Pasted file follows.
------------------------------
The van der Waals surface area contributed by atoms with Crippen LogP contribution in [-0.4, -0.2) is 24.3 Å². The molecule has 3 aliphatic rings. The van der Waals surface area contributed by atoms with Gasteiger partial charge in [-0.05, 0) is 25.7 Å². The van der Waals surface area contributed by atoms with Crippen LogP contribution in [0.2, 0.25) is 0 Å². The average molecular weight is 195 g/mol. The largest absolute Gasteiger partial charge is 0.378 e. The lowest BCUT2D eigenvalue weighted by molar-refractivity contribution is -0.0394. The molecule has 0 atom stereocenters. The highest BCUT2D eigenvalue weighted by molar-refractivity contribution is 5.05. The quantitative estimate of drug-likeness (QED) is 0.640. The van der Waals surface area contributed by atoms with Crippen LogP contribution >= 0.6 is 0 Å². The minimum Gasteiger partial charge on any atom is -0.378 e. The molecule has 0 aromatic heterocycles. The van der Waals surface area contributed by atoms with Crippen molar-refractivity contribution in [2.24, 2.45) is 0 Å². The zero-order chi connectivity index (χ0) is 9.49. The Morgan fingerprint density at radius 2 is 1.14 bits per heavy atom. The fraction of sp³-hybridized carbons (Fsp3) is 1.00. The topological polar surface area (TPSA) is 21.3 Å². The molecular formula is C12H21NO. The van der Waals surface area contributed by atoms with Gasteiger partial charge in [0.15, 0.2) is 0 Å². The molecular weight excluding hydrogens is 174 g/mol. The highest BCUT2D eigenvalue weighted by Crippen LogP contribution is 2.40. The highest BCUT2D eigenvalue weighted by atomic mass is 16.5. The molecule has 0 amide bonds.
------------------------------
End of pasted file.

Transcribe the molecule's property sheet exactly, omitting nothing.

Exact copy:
The van der Waals surface area contributed by atoms with Crippen LogP contribution in [-0.4, -0.2) is 24.3 Å². The molecule has 3 aliphatic rings. The van der Waals surface area contributed by atoms with Gasteiger partial charge in [-0.05, 0) is 25.7 Å². The van der Waals surface area contributed by atoms with Crippen LogP contribution in [0.2, 0.25) is 0 Å². The average molecular weight is 195 g/mol. The largest absolute Gasteiger partial charge is 0.378 e. The lowest BCUT2D eigenvalue weighted by molar-refractivity contribution is -0.0394. The molecule has 0 atom stereocenters. The highest BCUT2D eigenvalue weighted by molar-refractivity contribution is 5.05. The quantitative estimate of drug-likeness (QED) is 0.640. The van der Waals surface area contributed by atoms with Crippen LogP contribution >= 0.6 is 0 Å². The minimum Gasteiger partial charge on any atom is -0.378 e. The molecule has 0 aromatic heterocycles. The van der Waals surface area contributed by atoms with Crippen molar-refractivity contribution in [2.24, 2.45) is 0 Å². The zero-order chi connectivity index (χ0) is 9.49. The Morgan fingerprint density at radius 2 is 1.14 bits per heavy atom. The fraction of sp³-hybridized carbons (Fsp3) is 1.00. The topological polar surface area (TPSA) is 21.3 Å². The molecular formula is C12H21NO. The van der Waals surface area contributed by atoms with Gasteiger partial charge in [0.15, 0.2) is 0 Å². The molecular weight excluding hydrogens is 174 g/mol. The highest BCUT2D eigenvalue weighted by Crippen LogP contribution is 2.40. The highest BCUT2D eigenvalue weighted by atomic mass is 16.5. The molecule has 0 amide bonds.